In the extract she chose to read aloud Jill Dawson focused on the class divide of the time where Mandy with no actual experience of being a nanny attends an interview and gets the job because it was assumed that young working-class women would just be able to do a job like that. Lady Morven herself couldn’t, she was falling apart at the seams. I must admit I’m not great at listening to extracts I tune in and out if they are out of context (I don’t read extracts at all) even if I am familiar where it comes in the plot, unless perhaps it’s the opening of a novel but I did like the extract the author chose because given the grimness of the case and the motives behind the book it did give a feel for those who had not read it of its lightness of touch, its real feel of the period and the vivacity of the main character which had all appealed to me.

There was an interesting discussion as to whether Jill Dawson felt things would improve in the future. She saw men’s greater participation in fatherhood as a plus (Dickie in the novel obviously feels strongly towards his children but they are viewed as possessions and the children are distant because that was what their relationship was- as indeed were many of our relationships with our fathers in the 70’s). What concerns here is an attempt to shift the culture towards women doing horrible acts, an example of which is “Killing Eve” and many recent novels and films which have posited women as assassins, which is not based on anything but may eventually lead to an acceptance by girls of violence as a solution just as boys can accept violence from their choice of playthings from early years. Jill said of the 99,000 people in UK prisons, 4,000 were women and only a minority of these have been convicted of violent crime. Our media and popular culture would suggest otherwise.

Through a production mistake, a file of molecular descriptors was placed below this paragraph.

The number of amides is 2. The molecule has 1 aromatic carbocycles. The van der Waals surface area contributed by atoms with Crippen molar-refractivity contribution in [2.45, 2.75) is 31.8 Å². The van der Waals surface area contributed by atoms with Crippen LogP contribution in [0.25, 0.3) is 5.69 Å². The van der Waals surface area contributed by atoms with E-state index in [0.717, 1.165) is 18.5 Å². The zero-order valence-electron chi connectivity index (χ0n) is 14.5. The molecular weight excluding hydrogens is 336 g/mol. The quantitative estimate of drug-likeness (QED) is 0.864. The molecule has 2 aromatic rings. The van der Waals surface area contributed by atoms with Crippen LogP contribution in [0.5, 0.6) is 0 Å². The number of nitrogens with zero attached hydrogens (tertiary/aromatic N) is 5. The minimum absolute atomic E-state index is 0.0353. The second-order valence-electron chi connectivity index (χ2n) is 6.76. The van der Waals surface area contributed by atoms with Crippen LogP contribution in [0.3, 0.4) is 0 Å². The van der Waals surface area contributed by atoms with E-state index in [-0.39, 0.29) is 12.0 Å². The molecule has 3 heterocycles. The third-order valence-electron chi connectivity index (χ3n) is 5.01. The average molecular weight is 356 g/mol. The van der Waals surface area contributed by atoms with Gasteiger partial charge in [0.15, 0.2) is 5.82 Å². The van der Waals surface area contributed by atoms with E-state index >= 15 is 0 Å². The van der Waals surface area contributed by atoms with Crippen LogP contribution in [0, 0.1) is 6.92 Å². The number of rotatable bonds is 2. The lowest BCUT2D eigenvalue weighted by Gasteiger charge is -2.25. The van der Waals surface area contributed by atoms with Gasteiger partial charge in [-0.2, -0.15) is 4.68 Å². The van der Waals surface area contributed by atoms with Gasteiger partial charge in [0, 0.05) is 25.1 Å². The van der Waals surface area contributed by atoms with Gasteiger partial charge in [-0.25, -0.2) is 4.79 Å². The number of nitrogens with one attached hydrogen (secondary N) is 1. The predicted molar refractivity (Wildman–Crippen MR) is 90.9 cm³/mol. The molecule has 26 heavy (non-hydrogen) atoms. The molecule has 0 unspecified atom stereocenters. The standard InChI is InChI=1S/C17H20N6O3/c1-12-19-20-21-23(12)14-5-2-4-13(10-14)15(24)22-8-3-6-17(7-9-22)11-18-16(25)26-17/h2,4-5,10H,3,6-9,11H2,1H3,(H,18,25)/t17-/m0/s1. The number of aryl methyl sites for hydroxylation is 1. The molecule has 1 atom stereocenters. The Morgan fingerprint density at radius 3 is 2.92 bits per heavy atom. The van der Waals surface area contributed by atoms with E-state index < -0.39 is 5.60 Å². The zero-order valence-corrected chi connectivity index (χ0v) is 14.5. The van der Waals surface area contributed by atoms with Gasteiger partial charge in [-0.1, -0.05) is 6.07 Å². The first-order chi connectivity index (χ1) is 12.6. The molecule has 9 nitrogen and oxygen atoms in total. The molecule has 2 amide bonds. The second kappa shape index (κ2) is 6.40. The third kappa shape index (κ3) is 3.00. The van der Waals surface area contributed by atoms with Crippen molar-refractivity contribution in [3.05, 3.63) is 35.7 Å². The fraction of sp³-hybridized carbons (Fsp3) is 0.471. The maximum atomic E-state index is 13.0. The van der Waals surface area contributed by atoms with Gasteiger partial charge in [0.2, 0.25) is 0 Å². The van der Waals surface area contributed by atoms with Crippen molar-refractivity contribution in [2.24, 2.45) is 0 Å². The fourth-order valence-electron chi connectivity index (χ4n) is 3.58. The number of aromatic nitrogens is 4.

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I spent a couple of fascinating hours at the IWLF this year. It was the fact that I had already read and enjoyed the books featured that led me just the few miles to the venue, but I like to think I’d be back again next year as it seems to be going from strength to strength, probably once again avoiding the big names and focusing on the gems behind the headliners.

Unicorn – Amrou Al-Kadhi (4th Estate 2019) – A Real Life Review